Monica Yant Kinney: “The Newspaper Industry Is Getting Smaller”

The Inky columnist leaves daily journalism for a job at Penn.

In yet another blow to the Inquirer’s editorial ranks, must-read metro columnist Monica Yant Kinney is leaving daily journalism for the Ivy-covered towers of Penn. Her last column will appear Sunday.

Kinney’s new title—try fitting this one in a headline—is executive director, communications and external relations, for Vice Provost of University Life Valarie Swain-Cade McCoullum.

As of January 7th, Kinney will oversee communications and shape strategy for non-academic student activities such as clubs, religious groups, and career placement, among others.

“It’s been a rough five, six, seven years,” says Kinney, 41, who joined the Inky in ’96 and began columnizing in ’01. “The reality is that the Inquirer is getting smaller, not bigger. The newspaper industry is getting smaller, not bigger. This is the right move at the right time for me.”

Penn, on the other hand, “is an incredible brand that is stable and growing,” she adds. “This job felt great, across the board. I got a great vibe from the people I talked to. All of them seemed to be happy.” (Easy to be happy when you’re not on the Titanic’s passenger list.)

Kinney, based out of Cherry Hill, says that taking a buyout “was 100 percent my decision. It’s safe to say it was a big surprise to everyone. I had the best job at the paper and it fit me like a glove. I loved every single minute of it.”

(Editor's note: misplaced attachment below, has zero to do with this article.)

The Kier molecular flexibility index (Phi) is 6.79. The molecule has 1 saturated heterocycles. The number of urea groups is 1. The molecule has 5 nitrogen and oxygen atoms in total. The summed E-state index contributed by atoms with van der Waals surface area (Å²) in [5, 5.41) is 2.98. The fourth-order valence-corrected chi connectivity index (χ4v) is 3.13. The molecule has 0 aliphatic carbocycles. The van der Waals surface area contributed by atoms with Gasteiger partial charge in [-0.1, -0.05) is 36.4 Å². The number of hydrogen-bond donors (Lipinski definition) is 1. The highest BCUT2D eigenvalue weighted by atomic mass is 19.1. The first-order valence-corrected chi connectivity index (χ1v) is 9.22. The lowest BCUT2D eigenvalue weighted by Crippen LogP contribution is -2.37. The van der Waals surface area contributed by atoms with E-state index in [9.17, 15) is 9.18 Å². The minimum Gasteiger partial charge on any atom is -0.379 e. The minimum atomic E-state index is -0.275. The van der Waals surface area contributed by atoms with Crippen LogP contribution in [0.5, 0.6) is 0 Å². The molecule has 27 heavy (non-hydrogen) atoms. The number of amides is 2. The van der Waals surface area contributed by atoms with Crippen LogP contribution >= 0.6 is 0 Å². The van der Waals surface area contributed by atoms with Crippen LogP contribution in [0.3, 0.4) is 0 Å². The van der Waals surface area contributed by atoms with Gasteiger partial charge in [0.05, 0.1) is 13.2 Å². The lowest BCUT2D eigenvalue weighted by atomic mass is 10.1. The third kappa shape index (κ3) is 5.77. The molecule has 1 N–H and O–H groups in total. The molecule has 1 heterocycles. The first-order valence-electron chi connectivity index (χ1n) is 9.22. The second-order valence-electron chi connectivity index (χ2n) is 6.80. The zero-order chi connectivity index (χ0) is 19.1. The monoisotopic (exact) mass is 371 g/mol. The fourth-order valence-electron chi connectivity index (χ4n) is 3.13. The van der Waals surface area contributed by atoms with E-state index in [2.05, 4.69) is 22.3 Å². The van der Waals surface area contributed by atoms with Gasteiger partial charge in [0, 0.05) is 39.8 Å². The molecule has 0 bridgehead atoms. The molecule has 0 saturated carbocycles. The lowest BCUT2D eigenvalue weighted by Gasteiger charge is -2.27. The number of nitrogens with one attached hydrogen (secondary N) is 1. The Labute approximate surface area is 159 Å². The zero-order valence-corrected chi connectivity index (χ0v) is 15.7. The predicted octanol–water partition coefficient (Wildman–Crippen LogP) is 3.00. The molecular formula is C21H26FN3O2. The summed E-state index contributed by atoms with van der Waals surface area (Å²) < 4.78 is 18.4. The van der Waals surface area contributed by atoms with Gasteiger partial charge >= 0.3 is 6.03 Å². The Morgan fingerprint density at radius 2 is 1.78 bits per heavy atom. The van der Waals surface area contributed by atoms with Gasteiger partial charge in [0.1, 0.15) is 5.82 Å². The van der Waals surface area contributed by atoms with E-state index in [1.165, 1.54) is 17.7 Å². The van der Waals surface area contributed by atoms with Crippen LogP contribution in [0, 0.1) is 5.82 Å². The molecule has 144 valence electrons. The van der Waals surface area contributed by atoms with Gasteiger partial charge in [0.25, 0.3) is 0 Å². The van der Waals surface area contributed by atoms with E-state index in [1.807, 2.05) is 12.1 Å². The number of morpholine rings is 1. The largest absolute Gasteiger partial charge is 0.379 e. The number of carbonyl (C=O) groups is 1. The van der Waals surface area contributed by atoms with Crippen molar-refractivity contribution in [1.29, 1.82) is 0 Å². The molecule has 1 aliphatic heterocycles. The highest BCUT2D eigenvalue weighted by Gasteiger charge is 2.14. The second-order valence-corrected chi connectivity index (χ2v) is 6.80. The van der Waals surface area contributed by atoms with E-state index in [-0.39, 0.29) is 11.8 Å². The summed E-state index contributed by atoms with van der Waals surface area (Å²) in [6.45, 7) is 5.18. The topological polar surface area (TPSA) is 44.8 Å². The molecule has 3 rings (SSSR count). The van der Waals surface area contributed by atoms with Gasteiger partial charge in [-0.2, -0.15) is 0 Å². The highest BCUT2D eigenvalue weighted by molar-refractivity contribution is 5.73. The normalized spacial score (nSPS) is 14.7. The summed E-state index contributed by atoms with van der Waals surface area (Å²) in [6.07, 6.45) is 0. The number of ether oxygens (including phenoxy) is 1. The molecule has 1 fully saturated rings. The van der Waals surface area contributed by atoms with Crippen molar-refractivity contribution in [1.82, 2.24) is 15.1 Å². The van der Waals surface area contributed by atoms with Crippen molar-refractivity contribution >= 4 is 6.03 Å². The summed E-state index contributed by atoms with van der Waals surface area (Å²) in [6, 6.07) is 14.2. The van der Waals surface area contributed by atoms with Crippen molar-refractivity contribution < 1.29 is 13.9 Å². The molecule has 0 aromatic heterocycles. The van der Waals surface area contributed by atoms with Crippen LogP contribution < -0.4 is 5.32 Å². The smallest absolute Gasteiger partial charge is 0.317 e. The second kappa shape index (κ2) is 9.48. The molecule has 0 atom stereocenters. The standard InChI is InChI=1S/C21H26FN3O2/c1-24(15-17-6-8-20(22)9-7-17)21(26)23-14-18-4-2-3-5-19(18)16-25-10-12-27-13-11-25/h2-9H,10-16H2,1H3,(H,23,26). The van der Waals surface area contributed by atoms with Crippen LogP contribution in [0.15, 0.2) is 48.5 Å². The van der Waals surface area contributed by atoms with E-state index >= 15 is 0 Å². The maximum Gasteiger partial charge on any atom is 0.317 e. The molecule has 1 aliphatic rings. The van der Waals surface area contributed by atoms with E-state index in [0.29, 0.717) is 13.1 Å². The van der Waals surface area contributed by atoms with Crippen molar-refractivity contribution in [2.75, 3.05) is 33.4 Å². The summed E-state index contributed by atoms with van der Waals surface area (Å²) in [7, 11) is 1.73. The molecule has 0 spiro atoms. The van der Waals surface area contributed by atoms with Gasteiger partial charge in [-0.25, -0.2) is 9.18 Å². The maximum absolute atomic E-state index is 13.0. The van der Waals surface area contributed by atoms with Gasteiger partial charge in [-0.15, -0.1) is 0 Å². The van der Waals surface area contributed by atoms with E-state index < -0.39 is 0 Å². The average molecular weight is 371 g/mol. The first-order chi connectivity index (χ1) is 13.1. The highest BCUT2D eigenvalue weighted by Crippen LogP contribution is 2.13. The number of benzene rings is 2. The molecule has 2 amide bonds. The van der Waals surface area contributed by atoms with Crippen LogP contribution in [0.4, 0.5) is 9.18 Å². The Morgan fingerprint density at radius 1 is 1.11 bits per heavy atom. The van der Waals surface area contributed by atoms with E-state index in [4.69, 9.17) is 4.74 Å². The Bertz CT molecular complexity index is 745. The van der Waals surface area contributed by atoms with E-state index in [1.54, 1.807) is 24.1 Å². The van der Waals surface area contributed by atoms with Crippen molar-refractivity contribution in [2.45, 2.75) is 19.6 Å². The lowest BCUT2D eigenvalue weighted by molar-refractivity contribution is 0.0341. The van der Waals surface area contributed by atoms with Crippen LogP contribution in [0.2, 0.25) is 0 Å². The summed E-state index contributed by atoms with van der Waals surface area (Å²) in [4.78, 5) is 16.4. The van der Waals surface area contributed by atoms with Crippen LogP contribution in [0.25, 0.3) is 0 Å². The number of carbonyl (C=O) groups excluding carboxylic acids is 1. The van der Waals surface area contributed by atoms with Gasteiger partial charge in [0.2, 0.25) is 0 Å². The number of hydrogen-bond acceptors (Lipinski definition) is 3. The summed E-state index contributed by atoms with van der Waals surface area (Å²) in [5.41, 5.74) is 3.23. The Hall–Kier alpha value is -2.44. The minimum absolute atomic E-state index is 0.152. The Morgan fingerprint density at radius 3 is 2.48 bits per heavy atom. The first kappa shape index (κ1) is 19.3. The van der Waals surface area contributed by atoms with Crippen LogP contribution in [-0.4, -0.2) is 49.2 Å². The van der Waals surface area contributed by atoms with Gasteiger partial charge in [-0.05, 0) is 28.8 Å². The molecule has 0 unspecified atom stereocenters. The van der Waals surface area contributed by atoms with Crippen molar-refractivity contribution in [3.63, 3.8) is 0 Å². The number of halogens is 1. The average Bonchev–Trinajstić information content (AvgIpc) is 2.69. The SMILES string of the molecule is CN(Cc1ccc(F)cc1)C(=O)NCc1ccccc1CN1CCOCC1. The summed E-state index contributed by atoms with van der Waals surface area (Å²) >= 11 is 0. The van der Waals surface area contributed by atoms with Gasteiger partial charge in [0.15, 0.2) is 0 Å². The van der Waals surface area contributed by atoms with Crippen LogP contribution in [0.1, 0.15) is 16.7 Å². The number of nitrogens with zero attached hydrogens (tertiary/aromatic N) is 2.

Kinney’s departure leaves the Inky with three metro columnists—four if you count Karen Heller, who appears Sundays in the op-ed section. Shockingly, Heller alone is based at the mothership. Daniel Rubin is temporarily dispatched to Montco; Annette John-Hall and Kevin Riordan are in Cherry Hill.

Kinney was among the first Inky reporters to dive into social media. She has 3,000-plus friends on Facebook and nearly that many Twitter followers. She never rejects a friend request, she says, and answers every email, post, tweet and phone call. Some columns generate more than 300 emails alone.

“I look at the column as a conversation with readers,” she says. “You don’t have any credibility with them if you just write a column and hide. If you put it out there, you have to be willing to talk about it in return. Some of my worst critics turned into really good sources.

“A lot of my colleagues disagree with that philosophy. I don’t believe we should have the last word. I don’t exist without the readers. If they leave a racist email, they get a call. If they leave an unprintable post, they get a response. It’s important to me to not just disappear.”

So important, in fact, that Kinney plans to devote all next week at the Inky to answering emails. “I didn’t want to leave and not let readers respond,” she explains. “After December 15th, they might send an email, and I won’t exist. Love me or hate me, these people write.”

Though she’s leaving behind 20 years of journalism, Kinney insists the disconnect will not be total.

“There are stories to tell all over that campus,” she says. “In my heart of hearts, I see myself as being involved in a kind of storytelling. I just won’t have a byline.”

Full disclosure: I worked at the Inquirer for 30 years, until 2009, and I teach at Penn.